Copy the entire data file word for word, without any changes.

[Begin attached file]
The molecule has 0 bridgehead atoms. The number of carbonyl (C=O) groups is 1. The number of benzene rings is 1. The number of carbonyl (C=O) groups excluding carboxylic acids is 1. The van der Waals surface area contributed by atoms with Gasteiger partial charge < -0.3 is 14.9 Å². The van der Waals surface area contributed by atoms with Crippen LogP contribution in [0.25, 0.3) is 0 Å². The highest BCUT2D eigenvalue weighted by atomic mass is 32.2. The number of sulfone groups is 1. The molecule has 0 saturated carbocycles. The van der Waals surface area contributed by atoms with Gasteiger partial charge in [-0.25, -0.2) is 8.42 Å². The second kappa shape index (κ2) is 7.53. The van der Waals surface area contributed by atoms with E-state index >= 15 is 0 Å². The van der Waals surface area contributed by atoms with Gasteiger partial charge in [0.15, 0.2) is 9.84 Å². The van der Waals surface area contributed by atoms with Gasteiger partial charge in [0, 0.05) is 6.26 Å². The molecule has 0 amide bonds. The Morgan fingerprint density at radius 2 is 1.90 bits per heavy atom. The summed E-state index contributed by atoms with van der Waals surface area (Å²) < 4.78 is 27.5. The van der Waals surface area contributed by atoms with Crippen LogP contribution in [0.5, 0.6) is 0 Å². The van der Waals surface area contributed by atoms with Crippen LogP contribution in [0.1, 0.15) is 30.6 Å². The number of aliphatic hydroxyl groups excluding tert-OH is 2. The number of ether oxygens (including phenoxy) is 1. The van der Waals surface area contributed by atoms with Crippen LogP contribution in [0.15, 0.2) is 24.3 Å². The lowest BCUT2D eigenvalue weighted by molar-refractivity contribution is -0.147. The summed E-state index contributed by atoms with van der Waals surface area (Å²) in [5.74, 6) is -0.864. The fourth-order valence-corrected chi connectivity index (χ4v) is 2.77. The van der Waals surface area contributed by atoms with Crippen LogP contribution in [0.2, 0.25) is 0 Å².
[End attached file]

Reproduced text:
The molecule has 0 bridgehead atoms. The number of carbonyl (C=O) groups is 1. The number of benzene rings is 1. The number of carbonyl (C=O) groups excluding carboxylic acids is 1. The van der Waals surface area contributed by atoms with Gasteiger partial charge < -0.3 is 14.9 Å². The van der Waals surface area contributed by atoms with Crippen LogP contribution in [0.25, 0.3) is 0 Å². The highest BCUT2D eigenvalue weighted by atomic mass is 32.2. The number of sulfone groups is 1. The molecule has 0 saturated carbocycles. The van der Waals surface area contributed by atoms with Gasteiger partial charge in [-0.25, -0.2) is 8.42 Å². The second kappa shape index (κ2) is 7.53. The van der Waals surface area contributed by atoms with E-state index >= 15 is 0 Å². The van der Waals surface area contributed by atoms with Gasteiger partial charge in [0.15, 0.2) is 9.84 Å². The van der Waals surface area contributed by atoms with Gasteiger partial charge in [0, 0.05) is 6.26 Å². The molecule has 0 amide bonds. The Morgan fingerprint density at radius 2 is 1.90 bits per heavy atom. The summed E-state index contributed by atoms with van der Waals surface area (Å²) < 4.78 is 27.5. The van der Waals surface area contributed by atoms with Crippen LogP contribution in [0.5, 0.6) is 0 Å². The van der Waals surface area contributed by atoms with Crippen LogP contribution in [0.1, 0.15) is 30.6 Å². The number of aliphatic hydroxyl groups excluding tert-OH is 2. The number of ether oxygens (including phenoxy) is 1. The van der Waals surface area contributed by atoms with Crippen LogP contribution in [0.15, 0.2) is 24.3 Å². The lowest BCUT2D eigenvalue weighted by molar-refractivity contribution is -0.147. The summed E-state index contributed by atoms with van der Waals surface area (Å²) in [5.74, 6) is -0.864. The fourth-order valence-corrected chi connectivity index (χ4v) is 2.77. The van der Waals surface area contributed by atoms with Crippen LogP contribution in [0.2, 0.25) is 0 Å².